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Out-of-this-World Pork in the Beehive State

How the Utah congressional delegation is betraying fiscal conservatism.

by
Rand Simberg

Bio

December 1, 2010 - 12:00 am
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Senator Orrin Hatch (R-UT) seems to have no qualms about either strong-arming federal agencies to supply pork to his state, or to vociferously take pride in such actions.

In a meeting at NASA headquarters a week and a half ago with other members of the Utah delegation (including his junior colleague, the departing, ousted-by-tea-partiers Senator Bob Bennett), he reportedly bullied NASA Administrator Charles Bolden and his deputy, Lori Garver, to ensure that any new rockets the space agency designed are built to congressional specifications.

At the beginning of October, following passage of the new NASA re-authorization bill, the senator gloated about his success in inserting language in it that he hoped would guarantee continuing contracts for ATK, the northern-Utah manufacturer of the Shuttle-style solid rocket boosters.

“Though we will have hurdles to face in the future, the House passage of the Senate bill builds a foundation for the future of the civilian solid rocket motor industry in Utah,” Hatch said. “This was a collaborative effort, and I’m grateful to members of the Utah congressional delegation for their hard work and support on this legislation.”

Hatch was successful in getting language inserted in the bill which details specific payload requirements for a heavy-lift space launch system that, Utah industry experts agree, can only be realistically met through the use of solid rocket motors like the ones manufactured by ATK in northern Utah. The legislation further requires NASA to use, to the extent practicable, existing contracts, workforces and industries from the Space Shuttle and Ares rockets, including solid rocket motors. The bill also requires an operational capability for the space launch system by the end of 2016. This deadline makes it very difficult for the development of an alternative system which does not use solid rocket motors.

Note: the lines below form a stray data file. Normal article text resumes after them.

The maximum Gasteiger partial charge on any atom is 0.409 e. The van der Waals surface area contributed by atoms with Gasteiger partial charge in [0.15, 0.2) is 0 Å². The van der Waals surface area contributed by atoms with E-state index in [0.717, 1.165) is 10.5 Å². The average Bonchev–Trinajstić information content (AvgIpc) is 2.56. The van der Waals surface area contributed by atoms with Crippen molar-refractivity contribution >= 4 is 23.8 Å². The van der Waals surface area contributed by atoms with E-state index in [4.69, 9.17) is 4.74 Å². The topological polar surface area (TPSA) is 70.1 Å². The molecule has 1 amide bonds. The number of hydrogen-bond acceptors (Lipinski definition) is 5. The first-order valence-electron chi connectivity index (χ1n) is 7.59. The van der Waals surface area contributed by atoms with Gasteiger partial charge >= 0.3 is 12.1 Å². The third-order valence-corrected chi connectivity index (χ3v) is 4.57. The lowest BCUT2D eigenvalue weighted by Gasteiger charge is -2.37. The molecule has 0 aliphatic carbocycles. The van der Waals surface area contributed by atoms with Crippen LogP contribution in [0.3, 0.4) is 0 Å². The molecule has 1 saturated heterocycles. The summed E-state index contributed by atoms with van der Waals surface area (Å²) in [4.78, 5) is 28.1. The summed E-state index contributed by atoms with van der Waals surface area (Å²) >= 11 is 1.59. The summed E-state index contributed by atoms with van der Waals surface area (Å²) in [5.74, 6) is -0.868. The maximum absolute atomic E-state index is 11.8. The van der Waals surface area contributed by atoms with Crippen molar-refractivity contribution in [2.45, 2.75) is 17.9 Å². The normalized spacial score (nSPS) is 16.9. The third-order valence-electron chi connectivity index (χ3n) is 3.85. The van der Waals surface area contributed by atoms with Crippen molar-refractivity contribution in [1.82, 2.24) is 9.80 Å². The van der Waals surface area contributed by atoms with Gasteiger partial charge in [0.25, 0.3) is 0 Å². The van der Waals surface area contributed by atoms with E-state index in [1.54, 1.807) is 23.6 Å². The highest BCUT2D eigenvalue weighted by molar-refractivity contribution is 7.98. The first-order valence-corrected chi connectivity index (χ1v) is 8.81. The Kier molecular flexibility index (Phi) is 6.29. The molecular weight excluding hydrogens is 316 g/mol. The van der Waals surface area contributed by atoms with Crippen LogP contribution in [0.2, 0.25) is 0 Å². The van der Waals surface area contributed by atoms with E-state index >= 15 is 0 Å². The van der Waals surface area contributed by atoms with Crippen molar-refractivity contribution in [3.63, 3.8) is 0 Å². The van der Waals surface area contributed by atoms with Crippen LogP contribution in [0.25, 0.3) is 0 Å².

Emphases mine. One wonders what industry experts from other states might think. I have my opinion, and I don’t agree. As for the words “to the extent practicable,” more to come, below.

Thursday’s meeting seems to have resulted from the recent award of a dozen contracts (including one to ATK) to provide data for trade studies that NASA plans to perform to determine the best design for the new heavy-lift launch system that Congress insists that NASA build, despite the fact that there is neither a mission planned for it, nor payloads designed for it, nor money with which to develop and build them. Hatch and the other rocket scientists on the Hill seem to be concerned by NASA’s language in its announcement of the rewards that the studies

…will include heritage systems from shuttle and Ares, as well as alternative architectures and identify propulsion technology gaps including main propulsion elements, propellant tanks and rocket health management systems.

“Aternative architectures” probably raised a red flag with them, implying that the final study product might not be Shuttle derived.

In defending their home-grown pork, the delegation issued statements that were … well, let’s just say uninformed, so as not to impugn their honesty.

The idea of alternatives to shuttle- and Ares-derived concepts, both of which used solid rocket motors, is anathema to the Utah senators and congressmen. “I join my colleagues in admonishing NASA to strictly adhere to the law and use solid rocket motors in the development of the new Space Launch System,” Sen. Bob Bennett (R-UT) said in the statement. “Today’s meeting confirms that we are in a long-term fight over the future of NASA’s manned space flight program,” added Rep. Rob Bishop (R-UT). “I remain very concerned that NASA continues to delay the transition from Constellation systems toward the new heavy-lift program while they needlessly explore private start-up technologies that remain unproven, require more money and are unfit for human-rated space travel.”

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